Anyway the next day I was standing in the park watching an Icelandic  second division game through some railings (the way you do) when a bloke walking his dog stopped and asked me the score. We got talking and I told him about why I'd come to the match the day  before .... and the first thing he said was ..
"ah, Liverpool ! Peter Thompson ! I was at that match .....Peter Thompson destroyed us. we didn't see foreign teams in those days and he was something like we had never seen before...."

* In fact I was going there anyway for a walking holiday !  :)
« Last Edit: September 14, 2004, 07:44:17 PM by nige »

Offline Redordead

  • Believer
  • ******
  • Posts: 1,461
  • Rarely visits North Korea these days
Re: The "Ruby Red" Anniversary
« Reply #13 on: September 14, 2004, 11:43:22 PM »
Another cracking post, I always enjoy reading them, any plans for a book a-la Evo?

Houses smell of mushy peas, cat piss, dope and (in the more extreme cases in West Yorks) ammunition.  Wives look like scarred pitbull terriers.  Children are feral, resembling hungry monkeys.  Bloke wears vests a lot.  Tracksuit bottoms.  Slippers.  Few tattoos.  Wishes he'd joined the army, pretends he was a Para.  Spends too much time wanking...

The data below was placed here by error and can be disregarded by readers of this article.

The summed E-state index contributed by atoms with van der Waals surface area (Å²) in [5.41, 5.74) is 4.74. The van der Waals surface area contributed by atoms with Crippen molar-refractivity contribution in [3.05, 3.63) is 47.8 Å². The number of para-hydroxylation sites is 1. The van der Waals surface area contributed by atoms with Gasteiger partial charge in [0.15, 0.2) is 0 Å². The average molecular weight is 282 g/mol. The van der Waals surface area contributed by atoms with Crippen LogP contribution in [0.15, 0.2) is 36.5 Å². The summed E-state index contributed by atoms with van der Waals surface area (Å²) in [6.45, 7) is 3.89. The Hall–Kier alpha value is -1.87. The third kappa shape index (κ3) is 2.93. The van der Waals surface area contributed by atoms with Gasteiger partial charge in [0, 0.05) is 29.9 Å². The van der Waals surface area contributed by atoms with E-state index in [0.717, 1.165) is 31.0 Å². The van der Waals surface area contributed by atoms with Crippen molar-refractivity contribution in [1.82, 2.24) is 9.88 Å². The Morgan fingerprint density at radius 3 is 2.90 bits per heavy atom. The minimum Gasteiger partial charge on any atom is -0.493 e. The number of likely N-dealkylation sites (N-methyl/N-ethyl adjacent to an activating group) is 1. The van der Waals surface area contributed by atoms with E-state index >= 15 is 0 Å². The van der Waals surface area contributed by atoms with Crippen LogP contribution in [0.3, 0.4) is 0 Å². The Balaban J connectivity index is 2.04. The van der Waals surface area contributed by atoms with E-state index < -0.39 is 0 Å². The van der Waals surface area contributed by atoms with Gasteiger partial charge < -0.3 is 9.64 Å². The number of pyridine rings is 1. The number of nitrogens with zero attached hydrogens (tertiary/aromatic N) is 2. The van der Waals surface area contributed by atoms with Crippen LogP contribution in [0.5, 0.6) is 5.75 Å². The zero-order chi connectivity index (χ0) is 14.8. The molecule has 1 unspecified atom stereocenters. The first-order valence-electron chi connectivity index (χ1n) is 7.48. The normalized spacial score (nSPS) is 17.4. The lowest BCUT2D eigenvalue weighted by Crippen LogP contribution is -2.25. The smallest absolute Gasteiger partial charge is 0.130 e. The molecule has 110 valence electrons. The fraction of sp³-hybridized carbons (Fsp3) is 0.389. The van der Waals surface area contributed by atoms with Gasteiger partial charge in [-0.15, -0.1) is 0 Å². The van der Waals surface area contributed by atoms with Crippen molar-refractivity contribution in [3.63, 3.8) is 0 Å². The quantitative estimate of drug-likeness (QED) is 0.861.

Offline Dickie Sam Cratchet

  • RAWK Supporter
  • Kopite
  • ******
  • Posts: 551
  • A boy from the Mersey
Re: The "Ruby Red" Anniversary
« Reply #14 on: September 15, 2004, 09:57:50 AM »
Karl,

I hope you dont mind if I post these threads from the Liverpool section here?

Posted by Zappa.

The great adventure had begun with the first leg in Iceland which had taken place nearly a month earlier. (Oddly tucked in between the Charity Shield draw at Anfield with West Ham (The game in which Bobby Moore broke up and coming star striker Alfie Arrowsmith’s leg and virtually ended his career; freak accident) and the start of the league season)

A mere 10,000 people turned out to watch the Reds crush the Icelandic team 5-0.

Very few LFC fans saw the Reykjavik away match; very few would have been able to afford the then difficult trip. European away’s were the stuff of dreams for most.

So what about the home game?

Monday September 14 1964 7-30pm

Team
Tommy Lawrence, Gerry Byrne, Ronnie Moran, Gordon Milne, Ron Yeats, Willie Stevenson, Ian Callaghan, Roger Hunt, Ian St John, Bobby Graham, Alan A’Court

Bobby Graham replaced an injured Gordon Wallace, who had up to this point been an ever-present in the early season team.

An odd fact about these games at the start of the 64-65 season concerns Gordon Wallace, for a short time, he was the man. He started the season with a bang, one in the Charity Shield, two against Reykjavik; two more against Arsenal in a 3-2 opening day win and then his career virtually ended, unable to compete with the likes of Bobby Graham and Geoff Strong, he hung around until 1967 but never got back into the side after 1965.

In those days, Anfield could accommodate around 55,000.